Wading through the sea of print-on-demand titles, one overpriced paperback at a time—and giving you the buried treasure
It's a gem. I hadn't really paid much attention to the concept of print on demand. Sure, I noticed it on the Amazon sites but I didn't bother to find out anything about it. Now I don't have to make the effort. Pod-dy Mouth not only explains the phenomenon but reviews the works as well.
There's a temptation to think they're all stinkers. And many of them are more on the nose than a week-old whale carcase. But there are some winners too.
Of course, I'm more interested in the Bulwer-Lytton wannabes. Pod-dy Mouth has gathered together some of the worst opening lines. Here's a small sample. For the rest—and some fascinating insights into the world of print on demand—visit the web site. You know it makes sense.
Michael Hierhoff III was born on October 17, 1972, the son of Samuel Hierhoff and Maria Hierhoff, of the Stamford Hierhoffs. Michael's grandfather, Elijah Hierhoff, came to America from Austria, where Miriam and Claus Hierhoff raised their many children. Ruth Hierhoff was . . .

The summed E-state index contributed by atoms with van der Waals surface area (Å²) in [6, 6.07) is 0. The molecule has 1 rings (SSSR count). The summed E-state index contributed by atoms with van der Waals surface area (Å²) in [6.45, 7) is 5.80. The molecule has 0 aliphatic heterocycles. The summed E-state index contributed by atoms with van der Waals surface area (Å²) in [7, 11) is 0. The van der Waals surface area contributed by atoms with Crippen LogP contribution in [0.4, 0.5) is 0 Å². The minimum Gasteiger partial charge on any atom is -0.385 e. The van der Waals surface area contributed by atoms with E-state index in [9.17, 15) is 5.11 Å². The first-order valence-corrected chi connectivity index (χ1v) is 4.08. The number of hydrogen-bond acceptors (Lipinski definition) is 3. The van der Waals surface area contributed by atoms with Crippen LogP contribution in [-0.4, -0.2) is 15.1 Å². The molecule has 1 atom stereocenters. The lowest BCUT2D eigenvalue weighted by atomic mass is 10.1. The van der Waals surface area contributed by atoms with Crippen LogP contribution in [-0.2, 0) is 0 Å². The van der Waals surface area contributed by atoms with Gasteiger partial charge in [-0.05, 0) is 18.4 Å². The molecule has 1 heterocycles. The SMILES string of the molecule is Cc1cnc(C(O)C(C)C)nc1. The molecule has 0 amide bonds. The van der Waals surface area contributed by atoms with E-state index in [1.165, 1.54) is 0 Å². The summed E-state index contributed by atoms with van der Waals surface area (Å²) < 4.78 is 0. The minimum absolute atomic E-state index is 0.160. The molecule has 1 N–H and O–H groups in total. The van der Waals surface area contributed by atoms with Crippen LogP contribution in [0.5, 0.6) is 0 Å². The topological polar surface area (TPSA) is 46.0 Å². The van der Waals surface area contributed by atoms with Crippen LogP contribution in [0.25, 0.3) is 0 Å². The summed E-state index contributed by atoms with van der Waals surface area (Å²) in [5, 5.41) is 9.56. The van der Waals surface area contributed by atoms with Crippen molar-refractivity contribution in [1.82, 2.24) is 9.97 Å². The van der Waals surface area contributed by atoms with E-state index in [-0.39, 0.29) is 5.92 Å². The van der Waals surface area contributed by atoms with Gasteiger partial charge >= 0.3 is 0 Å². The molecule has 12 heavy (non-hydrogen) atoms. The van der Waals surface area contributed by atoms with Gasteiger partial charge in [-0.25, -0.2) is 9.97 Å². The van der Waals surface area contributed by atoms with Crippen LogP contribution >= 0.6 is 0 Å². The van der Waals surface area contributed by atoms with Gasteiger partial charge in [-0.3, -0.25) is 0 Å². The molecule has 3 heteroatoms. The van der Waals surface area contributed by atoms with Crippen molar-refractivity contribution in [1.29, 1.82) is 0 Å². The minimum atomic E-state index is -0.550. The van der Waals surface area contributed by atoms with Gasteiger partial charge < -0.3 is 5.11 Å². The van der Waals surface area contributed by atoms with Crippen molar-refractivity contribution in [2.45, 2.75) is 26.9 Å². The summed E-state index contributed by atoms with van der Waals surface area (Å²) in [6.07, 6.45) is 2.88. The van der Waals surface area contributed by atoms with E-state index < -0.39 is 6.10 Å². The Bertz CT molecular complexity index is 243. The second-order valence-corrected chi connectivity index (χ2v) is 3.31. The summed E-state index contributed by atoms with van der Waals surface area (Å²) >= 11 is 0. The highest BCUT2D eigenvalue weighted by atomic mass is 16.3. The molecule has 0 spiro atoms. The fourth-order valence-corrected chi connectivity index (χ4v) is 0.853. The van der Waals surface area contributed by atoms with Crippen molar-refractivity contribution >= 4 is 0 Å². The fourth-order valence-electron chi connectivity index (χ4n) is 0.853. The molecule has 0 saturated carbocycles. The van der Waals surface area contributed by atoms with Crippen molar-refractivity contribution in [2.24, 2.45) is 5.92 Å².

The rain, wet, cold, misty and murky, fell on our saturated, pruned skin, had us running the cold, hard pavement with such animated and excited fury, that we fell in laughter when we returned to the warm, dry fire.
Everyday [sic] was like Monday for Trudy Goldman, except Tuesday, which always felt like Tuesday to her. I don't know, you'd have to ask her why. But Monday, different story. She preferred Fridays over any day of the week, which was strange since it felt like Monday. To her, I mean.
"Is that blood?" I thought. I ran to the phone to call my friend, Jack Walney, at the local FBI office. Turns out he was out, working another case. What are the odds of that? So I called my contact at the Houston Police Department, and he was out on a case, too. Had I stumbled onto something? Was this a conspiracy unfolding?!